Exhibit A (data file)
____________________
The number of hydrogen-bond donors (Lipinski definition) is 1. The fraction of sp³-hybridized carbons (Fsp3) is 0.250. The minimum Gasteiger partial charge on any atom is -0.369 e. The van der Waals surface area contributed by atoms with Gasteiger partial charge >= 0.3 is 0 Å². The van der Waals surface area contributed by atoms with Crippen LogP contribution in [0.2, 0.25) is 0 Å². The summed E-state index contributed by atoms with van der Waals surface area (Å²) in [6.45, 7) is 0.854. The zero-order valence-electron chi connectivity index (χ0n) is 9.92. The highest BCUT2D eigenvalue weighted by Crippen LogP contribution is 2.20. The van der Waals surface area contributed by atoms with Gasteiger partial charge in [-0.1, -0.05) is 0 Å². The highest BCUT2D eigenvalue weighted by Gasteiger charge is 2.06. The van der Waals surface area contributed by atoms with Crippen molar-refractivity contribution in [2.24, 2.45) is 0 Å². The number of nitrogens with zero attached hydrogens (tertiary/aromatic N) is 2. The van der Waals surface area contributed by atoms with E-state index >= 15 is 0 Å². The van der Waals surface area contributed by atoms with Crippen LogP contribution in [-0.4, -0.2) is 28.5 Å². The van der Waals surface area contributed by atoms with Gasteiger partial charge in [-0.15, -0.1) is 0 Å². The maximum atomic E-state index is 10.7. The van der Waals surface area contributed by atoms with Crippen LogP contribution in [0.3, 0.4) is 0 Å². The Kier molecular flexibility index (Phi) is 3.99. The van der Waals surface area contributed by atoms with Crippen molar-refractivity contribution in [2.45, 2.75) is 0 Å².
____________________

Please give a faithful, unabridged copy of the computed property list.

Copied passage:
The number of hydrogen-bond donors (Lipinski definition) is 1. The fraction of sp³-hybridized carbons (Fsp3) is 0.250. The minimum Gasteiger partial charge on any atom is -0.369 e. The van der Waals surface area contributed by atoms with Gasteiger partial charge >= 0.3 is 0 Å². The van der Waals surface area contributed by atoms with Crippen LogP contribution in [0.2, 0.25) is 0 Å². The summed E-state index contributed by atoms with van der Waals surface area (Å²) in [6.45, 7) is 0.854. The zero-order valence-electron chi connectivity index (χ0n) is 9.92. The highest BCUT2D eigenvalue weighted by Crippen LogP contribution is 2.20. The van der Waals surface area contributed by atoms with Gasteiger partial charge in [-0.1, -0.05) is 0 Å². The highest BCUT2D eigenvalue weighted by Gasteiger charge is 2.06. The van der Waals surface area contributed by atoms with Crippen molar-refractivity contribution in [2.24, 2.45) is 0 Å². The number of nitrogens with zero attached hydrogens (tertiary/aromatic N) is 2. The van der Waals surface area contributed by atoms with E-state index >= 15 is 0 Å². The van der Waals surface area contributed by atoms with Crippen LogP contribution in [-0.4, -0.2) is 28.5 Å². The van der Waals surface area contributed by atoms with Gasteiger partial charge in [-0.15, -0.1) is 0 Å². The maximum atomic E-state index is 10.7. The van der Waals surface area contributed by atoms with Crippen LogP contribution in [0.3, 0.4) is 0 Å². The Kier molecular flexibility index (Phi) is 3.99. The van der Waals surface area contributed by atoms with Crippen molar-refractivity contribution in [2.45, 2.75) is 0 Å².